Brief notes on the composition, functions, types and properties of Soaps


Soap is the most widely used cleanser of fabrics. Detergent is anything that will clean, including soap and soap less products. Both remove dirt mainly by a process of ‘wetting out and emulsification. Selection between the two is partly a matter of personal tests and partly dependent on the particular purpose. Soap is more useful for toilet purposes, although a few toilet soaps do consist of a mixture of soap and soap fewer detergents.

Composition of soaps

1. Soap is made from a combination of fatty acids and alkalis. Both animal and vegetable oil fats are used in the manufacture of soap.


2. Naphtha and a little mineral oil, such as paraffin oil may be added to help in its cleansing properties and in the removal of grease.

3. Resin and naphthenic acids (obtained from petroleum) may also be added to improve the effectiveness of soap.

4. The chief alkalis used in soap manufacture are caustic soda and caustic potash,

5. Starch is added to make the soap firm. Generally 2% is a safe quantity to use. In the cold process up to 20% is used.


6. Soap stone or French chalk is often used as a filling agent to the extent of 15 to 20 percent.

7. Salt is used for graining the soap out from a mixture of oils and alkali. The usual proportion is 100 parts of oil to 12 1/2 parts of salt.

8. Water is present in all soaps- the percentage varies with different soaps.

Functions of soap


1. Soap makes the penetration of water into the fabric easier.

2. The soap solution breaks up the grease and dust into small particles present in the fabric, which ultimately comes off the fabric and float in the solution.

3. When soap comes in contact with water, alkali is liberated by the action of water on soap and helps the emulsification of greasy dirt, thus facilitating the washing process.

4. Soap in water increases the pedesis and thus, quickens the removal of non-greasy dirt.


Types of soap Available for Laundry Work

There are different types of soaps available today for the purpose of laundry work. The most commonly used soaps are as follows:

1. Bar soap:

Bar soap is generally used for rubbing on fabrics, available in the form of square blocks. It is economical, since it can be stored for a longer time in larger quantities. While using, there is less likelihood of waste.


2. Neutral soap:

It is a fairly high-priced white soap of good quality, containing no free alkali.

3. Soap solution:

Soap solutions are used to make a permanent lather on washing waters for all types of cleaning, available in the form of liquid jelly. It is prepared out of bar soap, the proportion being 4 oz of soap to 1 pint of water.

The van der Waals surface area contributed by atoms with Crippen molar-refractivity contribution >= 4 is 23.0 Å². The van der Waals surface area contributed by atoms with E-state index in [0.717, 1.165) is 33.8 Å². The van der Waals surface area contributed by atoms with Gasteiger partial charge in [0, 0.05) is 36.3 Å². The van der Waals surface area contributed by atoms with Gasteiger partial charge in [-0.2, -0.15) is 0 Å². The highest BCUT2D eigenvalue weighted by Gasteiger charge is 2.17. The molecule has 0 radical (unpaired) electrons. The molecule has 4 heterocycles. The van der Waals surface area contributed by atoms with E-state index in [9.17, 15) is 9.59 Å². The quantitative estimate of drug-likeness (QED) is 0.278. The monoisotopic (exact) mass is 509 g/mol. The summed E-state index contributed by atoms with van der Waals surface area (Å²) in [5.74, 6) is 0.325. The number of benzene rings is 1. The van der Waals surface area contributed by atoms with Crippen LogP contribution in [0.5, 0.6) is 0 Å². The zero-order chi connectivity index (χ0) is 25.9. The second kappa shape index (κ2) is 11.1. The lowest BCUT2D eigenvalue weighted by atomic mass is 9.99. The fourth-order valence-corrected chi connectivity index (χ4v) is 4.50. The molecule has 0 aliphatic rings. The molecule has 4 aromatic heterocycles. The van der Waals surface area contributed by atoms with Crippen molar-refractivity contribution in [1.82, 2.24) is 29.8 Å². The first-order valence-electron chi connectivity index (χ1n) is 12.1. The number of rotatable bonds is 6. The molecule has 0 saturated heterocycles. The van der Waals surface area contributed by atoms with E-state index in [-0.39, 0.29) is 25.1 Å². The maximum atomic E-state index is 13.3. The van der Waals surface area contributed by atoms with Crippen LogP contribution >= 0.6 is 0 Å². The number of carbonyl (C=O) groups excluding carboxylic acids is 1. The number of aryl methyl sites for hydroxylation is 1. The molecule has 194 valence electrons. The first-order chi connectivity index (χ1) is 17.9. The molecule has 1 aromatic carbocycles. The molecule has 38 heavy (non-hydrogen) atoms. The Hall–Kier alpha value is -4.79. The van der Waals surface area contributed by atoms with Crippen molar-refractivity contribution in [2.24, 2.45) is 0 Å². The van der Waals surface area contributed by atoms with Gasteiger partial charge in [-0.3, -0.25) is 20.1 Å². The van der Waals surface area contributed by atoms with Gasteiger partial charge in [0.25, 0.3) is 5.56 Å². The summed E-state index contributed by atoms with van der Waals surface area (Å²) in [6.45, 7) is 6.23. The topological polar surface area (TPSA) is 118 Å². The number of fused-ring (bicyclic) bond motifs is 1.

4. Soap Flakes:

It is a type of soap dried and flaked. They are cheap, convenient and effective, pure and safer to any fabric, specially coloured ones.

5. Soap powders:

A large variety of soap powders are available today, which consists of powdered soap and sodium carbonate. The amount of soap present may range from 5 to 30 percent. In the cheaper varieties sodium bicarbonate, sodium silicate and French chalk may be included. They also contain bleach which acts through the release of oxygen. It must be used, carefully, according to the direction on the packet,

6. Disinfectant soaps:

This type of soaps contain about 3 to 4 percent of carbolic acid. The germicidal ingredients in soap of this type and little to its cleaning quality.

7. Solvent soaps:

These are made by dissolving soap in a grease solvent and can be purchased in solid, powdered or liquid form. They are more effective than either soap or solvent, as they:

(a) increase the penetrating power of water for more than soap alone would

(b) can be used in hard water and their action will dissolve lime salts if they are already present,

(c) may brighten the appearance of coloured fabrics and

(d) can be used together with ordinary soap when desirable.

8. Soap nut or Retanut Solution:

Retanut is a dry fruit, excellent for washing coloured silk and cotton, but is not good for washing white woolens or white silks. The retanut solution can be prepared by taking 8 oz retanut to 2 pints of boiling water.

9. Shikakai:

It is a soap pod from ‘Acacia concina’ a prickly bush found in South India like retanut. It is excellent for removing grease and washing coloured cottons and silks.

The luster of silks is retained and the fabric gets back their new freshness.

Properties of Laundry Soap

A housewife often encounters soaps of an unknown quality which should not have any place in laundry work. Good laundry soap especially suitable for washing clothes should be used for cleaning. The quality of soap can be judged in the following way:

1. The soap should be of a clear, pale colour. Dark-coloured soap may contain impurities.

2. It should feel firm when pressed with the finger.

3. Cheap soaps are hard because they contain sodium silicate.

4. A very yellow translucent soap is likely to contain an excess of resin. Such soap may produce an excellent lather, but its detergent properties are insufficient and may discolour white fabrics.

5. On storage, good laundry soap dries with a firm un speckled surface. Soap that develops white crystals on the surface when stored, contain excess alkali, which may be harmful to the fabric.

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